It is the thesis of "The Reagan Revolution," by columnits Rowland Evans and Robert Novak, that President Reagan is a "radical" by any reasonable definition but that he does not percieve himself to be one. He recalls the comfortable days of Calvin Coolidge and Andrew Mellon when the budget was balanced, the poor looked to community help, and the Pentagon wasn't built. Mr. Reagan recognizes that we must adapt to the modern world. But surely government centralization has gone too far, he says, surely it is time to limit New Deal growth and extension of the federal government into our lives.
"Indeed, the Reagan Revolution was in some ways even more remarkable than the New Deal," declare the authors "in that Roosevelt faced a stricken land nearing financial collapse and yearning for radical change, while in 1981 the American people, though troubled, did not see themselves as perched on the brink of disaster as Reagan did.
"Reagan was convinced it was indeed 'the last chance for America' -- the last chance to revive its leadership in the world, the last chance to halt pervasive growth of government, the last chance to revive the free market."
This sympathetic rush job on the Reagan administration by conservative Washington veterans went to press about last June. Budget director David Stockman had by then completed his brilliant analysis of federal expenditures, and the administration's four-fold plan was making its breathless way through Congress; cuts in the budget, cuts in taxes (under the Kemp-Roth supply side formula intended to raise more money by sparing the upper brackets), increased defense spending, and reduced regulation.
"Why do you think your tax rate reduction will revive the economy?" the authors asked the President in an exclusive interview for the book, March 23.
"'Cause it always has," Mr. Reagan replied firmly. "It did when Kennedy did it. It did in the time of Coolidge. Andrew Mellon has written about the tax cuts and they worked." Mr. Reagan reminisced about his own experience in Hollywood: rather than enter the "excessively high tax bracket after World War II," he said, by accepting contracts, "I just turned 'em down. I wasn't going to go to work for 6 cents on the dollar."
In the 1924 book Mr. Reagan refers to, Andrew Mellon sounds like Reagan tax theoreticians Judge Wanniski and Arthur Laffer: "The history ot taxation shows that taxes which are inherently excessive are not paid," he says. Mellon acknowledges that no one knows the golden mean of tax rates, but the multimillionaire secretary of the treasury observes that "it is estimated that by cutting the surtaxes in half, the government, when the full effect of the reduction is felt, will receive more revenue from the owners of large incomes at the lower rates of tax than it would have received at the higher rates."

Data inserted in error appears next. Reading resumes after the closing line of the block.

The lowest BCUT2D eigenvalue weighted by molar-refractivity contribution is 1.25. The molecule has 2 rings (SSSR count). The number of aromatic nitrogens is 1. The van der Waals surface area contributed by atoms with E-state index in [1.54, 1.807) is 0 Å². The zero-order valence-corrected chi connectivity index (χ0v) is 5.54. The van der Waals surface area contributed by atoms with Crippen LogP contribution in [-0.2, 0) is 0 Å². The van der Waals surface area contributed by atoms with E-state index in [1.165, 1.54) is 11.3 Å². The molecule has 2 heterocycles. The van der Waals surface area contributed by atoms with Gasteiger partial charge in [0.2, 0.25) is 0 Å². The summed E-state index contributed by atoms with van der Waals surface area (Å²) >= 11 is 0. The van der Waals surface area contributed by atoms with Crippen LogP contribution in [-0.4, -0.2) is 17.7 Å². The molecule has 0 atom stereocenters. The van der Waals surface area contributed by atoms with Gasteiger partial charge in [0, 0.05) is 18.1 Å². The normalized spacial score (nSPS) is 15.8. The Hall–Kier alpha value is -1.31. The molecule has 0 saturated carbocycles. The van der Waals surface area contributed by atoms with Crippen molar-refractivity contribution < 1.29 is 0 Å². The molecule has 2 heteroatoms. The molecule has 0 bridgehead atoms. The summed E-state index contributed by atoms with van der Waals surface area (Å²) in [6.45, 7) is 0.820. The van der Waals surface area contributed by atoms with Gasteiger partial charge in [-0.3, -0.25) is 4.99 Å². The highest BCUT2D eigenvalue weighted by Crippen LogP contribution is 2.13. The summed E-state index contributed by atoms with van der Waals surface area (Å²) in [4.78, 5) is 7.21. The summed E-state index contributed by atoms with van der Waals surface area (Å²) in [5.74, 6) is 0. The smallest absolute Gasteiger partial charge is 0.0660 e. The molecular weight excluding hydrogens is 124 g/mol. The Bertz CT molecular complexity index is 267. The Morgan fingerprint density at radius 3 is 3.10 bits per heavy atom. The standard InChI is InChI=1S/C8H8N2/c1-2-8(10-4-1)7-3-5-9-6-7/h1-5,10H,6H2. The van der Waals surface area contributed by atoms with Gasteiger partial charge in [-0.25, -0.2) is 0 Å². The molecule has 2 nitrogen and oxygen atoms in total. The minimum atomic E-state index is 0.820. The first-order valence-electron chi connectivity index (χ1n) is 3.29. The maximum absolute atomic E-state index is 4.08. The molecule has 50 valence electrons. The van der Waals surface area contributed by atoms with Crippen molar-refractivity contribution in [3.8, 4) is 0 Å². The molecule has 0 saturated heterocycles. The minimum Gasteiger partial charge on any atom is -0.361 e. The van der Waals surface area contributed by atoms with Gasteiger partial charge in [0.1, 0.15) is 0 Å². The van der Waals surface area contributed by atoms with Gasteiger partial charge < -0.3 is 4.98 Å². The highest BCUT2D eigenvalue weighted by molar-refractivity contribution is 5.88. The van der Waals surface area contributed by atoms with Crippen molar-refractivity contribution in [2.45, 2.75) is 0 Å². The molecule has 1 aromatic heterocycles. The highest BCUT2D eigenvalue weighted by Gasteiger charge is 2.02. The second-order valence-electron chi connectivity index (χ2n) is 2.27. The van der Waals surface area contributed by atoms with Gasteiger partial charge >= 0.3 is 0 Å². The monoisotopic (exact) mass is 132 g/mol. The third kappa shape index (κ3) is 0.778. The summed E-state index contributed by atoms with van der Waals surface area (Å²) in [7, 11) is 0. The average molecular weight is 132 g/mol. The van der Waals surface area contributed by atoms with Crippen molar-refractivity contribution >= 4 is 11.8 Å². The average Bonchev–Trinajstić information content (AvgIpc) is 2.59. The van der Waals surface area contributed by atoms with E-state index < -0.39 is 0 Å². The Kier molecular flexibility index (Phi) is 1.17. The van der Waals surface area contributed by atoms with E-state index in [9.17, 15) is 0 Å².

So Mellon cut tax rates, the economy boomed, the stock market soared, and the unfortunate Hoover had a devastating crash on his hands. The Laffer Curve people today don't usually mention the 1929 crash and the depression. Nor do the advocates of sharp tax cuts who cite the success of such reductions in the Kennedy-Johnson administration of 1964 cite the important point that in the middle '60s inflation was at a low level. This year Mr. Reagan has proposed the biggest single tax reduction ever requested by a president. He does so as inflation is high, though receding. He wants a big increase in military expenditure, but this now is in process of modification.
Congress set up a policeman over inflation, the Federal Reserve Board, whose duty is to tighten money and credit if the situation threatens to get out of hand. That is just what is threatened now, and the Fed has pushed down the brakes to impose horrendous interest rates, rising to 20 percent. Business shrieks protests. It remains to be seen whether Mr. Reagan will continue to support Paul Volcker, chairman of the Fed, or blame him for present difficulties.
That's the problem of producing a book on Washington: things are always changing. The Evans-Novak study is good up to last June: Reagan really is a radical, I think; his extraordinary program of decentralization amounts to a revolution. But it's more complicated than he thought. Maybe the Pentagon should wait a bit. Other problems arise. Wall Street is anxious. The public is confused. The revolution is in trouble.